Story last updated at 12:44 p.m. Thursday, May 2, 2002

Homer officials impressed with Japan sister city
by Joel Gay
Staff Writer

photo: news
  Photo by Joel Gay, Homer News
Boats line up along the Teshio River during a 1989 visit to Homer's sister city.  
City officials who visited Homer's sister city in northern Japan late last month came back with glowing reports about the value of such cultural exchanges.

Homer City Councilmen Ray Kranich, Kurt Marquardt and Mike Yourkowski and Mayor Jack Cushing, along with half a dozen area residents, spent about a week in Teshio, living with host families, touring the region and learning about life near the northernmost tip of the country.

"I was never really a super-strong supporter" of the city's sister-city budget, Kranich said, which this year is $4,000. "I guess I was more neutral than anything. It was more a matter of not understanding what happens when a cultural exchange takes place."

After Teshio, however, Kranich said he is a convert.

"In a lot of ways, I think our minds change more about them and their culture than their minds changed about ours," he said. "After having been there, I think we need to strengthen our program, and definitely get the exchange student program activated again."

The Homer contingent flew to Tokyo on April 16 and spent the night. The next day the group flew north to Hokkaido, one of Japan's four main islands, and overnighted in the capital city of Sapporo. They then took the bus several hours further north to Teshio.

Each councilman picked up his own tab for flights, hotel rooms, meals and the like, but the city will reimburse them for gifts to give out and for a portion of their airfare.

A coastal city, Teshio is about the size of Homer. The two became sister cities in the 1980s, and over the years have hosted numerous exchanges between business owners, municipal officials and high

school students.

The town takes its sister city role seriously, said Yourkowski. "They roll out the red carpet," welcoming groups with great fanfare, he said.

Marquardt said he noticed it when they toured the local schools.

"Enthusiastic was the best word to describe it," he said. "You could see their faces light up when we would walk by their classrooms. Even junior high and high school students <> they would come out and say, 'How do you do, nice to meet you.' It was really kind of refreshing to see that."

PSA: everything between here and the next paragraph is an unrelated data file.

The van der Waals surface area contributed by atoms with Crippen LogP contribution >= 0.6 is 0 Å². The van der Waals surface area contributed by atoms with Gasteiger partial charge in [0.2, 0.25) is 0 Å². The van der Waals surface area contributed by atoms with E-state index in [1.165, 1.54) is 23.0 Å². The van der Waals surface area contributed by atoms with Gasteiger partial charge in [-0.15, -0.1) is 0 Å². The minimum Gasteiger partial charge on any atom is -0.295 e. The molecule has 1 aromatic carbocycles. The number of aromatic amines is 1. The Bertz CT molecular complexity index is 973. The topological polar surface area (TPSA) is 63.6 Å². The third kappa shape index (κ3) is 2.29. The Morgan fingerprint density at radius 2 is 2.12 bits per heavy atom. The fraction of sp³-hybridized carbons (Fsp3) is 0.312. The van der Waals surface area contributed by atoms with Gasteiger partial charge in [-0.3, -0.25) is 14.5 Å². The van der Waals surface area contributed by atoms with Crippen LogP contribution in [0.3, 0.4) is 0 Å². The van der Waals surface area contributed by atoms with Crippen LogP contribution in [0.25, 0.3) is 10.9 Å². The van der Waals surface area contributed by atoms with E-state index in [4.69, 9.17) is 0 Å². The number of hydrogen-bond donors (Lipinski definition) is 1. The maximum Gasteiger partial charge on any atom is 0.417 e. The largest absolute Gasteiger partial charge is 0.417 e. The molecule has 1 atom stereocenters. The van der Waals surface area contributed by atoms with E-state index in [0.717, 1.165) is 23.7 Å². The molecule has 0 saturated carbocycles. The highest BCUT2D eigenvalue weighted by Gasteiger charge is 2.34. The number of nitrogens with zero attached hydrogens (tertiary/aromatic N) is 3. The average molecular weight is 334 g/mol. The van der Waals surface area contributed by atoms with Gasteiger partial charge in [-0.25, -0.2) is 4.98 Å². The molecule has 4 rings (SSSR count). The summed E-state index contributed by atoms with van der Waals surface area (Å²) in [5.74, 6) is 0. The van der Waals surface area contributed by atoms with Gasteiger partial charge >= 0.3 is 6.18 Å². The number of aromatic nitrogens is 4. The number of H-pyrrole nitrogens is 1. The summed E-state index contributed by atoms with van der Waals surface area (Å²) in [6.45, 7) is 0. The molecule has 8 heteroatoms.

The councilmen had been warned they were "entering the land of manners," and it was true <> and pleasant compared with the United States, Kranich said.

"There's a huge cultural difference," which he noticed particularly in the families he met. "The family units are strong and tight, while ours have decayed over the years. Divorce over there is on the upswing, but it's still not widely done," so most households have two parents.

And while they have the same daily grind as Americans, with cars to fix and mortgages to pay, "They just have a whole different outlook on life," said Kranich.

Part of it stems from the size of their country and its huge population, he said. "You have to have respect for each other just because of the proximity."

That respect showed in everything from the warm welcome extended to the Homer visitors to the cleanliness of the Hokkaido region.

The schools, for example, have no janitors <> the students spend about 20 minutes every day cleaning up after themselves. In the United States that would seem like capital punishment, but in Teshio, Marquardt said, "They're running around with smiles on their faces, laughing and giggling but doing what they're supposed to be doing. And the place was spotless."

The three councilmen said they were also surprised to see the level of services provided by the city of Teshio. Apparently it gets substantial federal revenues, they said, but the city runs the schools, the senior center, hospital, bus line, even the welfare department and low-income housing.

A new addition to the Teshio waterfront is a 50-room hotel and spa, which the city built and operates. The complex includes an RV court and rental cabins, as well, but the attraction is a geothermal spring. The city got involved because private companies weren't interested in drilling the well necessary to tap into the hot spring, Yourkowski said.

"It took the city's resources to do it," he said.

The upshot is a surprisingly large city bureaucracy, given the size of the city, the three councilmen agreed.

"They sure had a lot of offices full of employees," Kranich said.

The city is 120 years old, but has had just six mayors, Kranich said, suggesting lengthy tenure in office. The council members are paid, according to Yourkowski, "but they have to go to something like 100 meetings a year. They definitely earn their money."

The economy of Teshio is sagging after local dairy farms were slugged by hoof-and-mouth disease and the seafood industry suffered setbacks in its salmon and clam fisheries. The population has declined, the Homer visitors were told.

Nevertheless, Yourkowski, Kranich and Marquardt said they appreciated the attitudes of the people they met and the enthusiasm for cultural exchanges such as theirs.

While he was never a strong supporter of the sister city budget before, Kranich said he now sees the value of Homer maintaining its participation, and Yourkowski said he would favor doubling the current budget.

The city's $4,000 sister city budget "is money well spent," he added, and has even contributed to Homer's economy <> more than 300 Teshio residents have visited Homer.

Though the program has its detractors, Yourkowski said, "If you went on one of these trips, it would open your eyes. I think it's very worthwhile."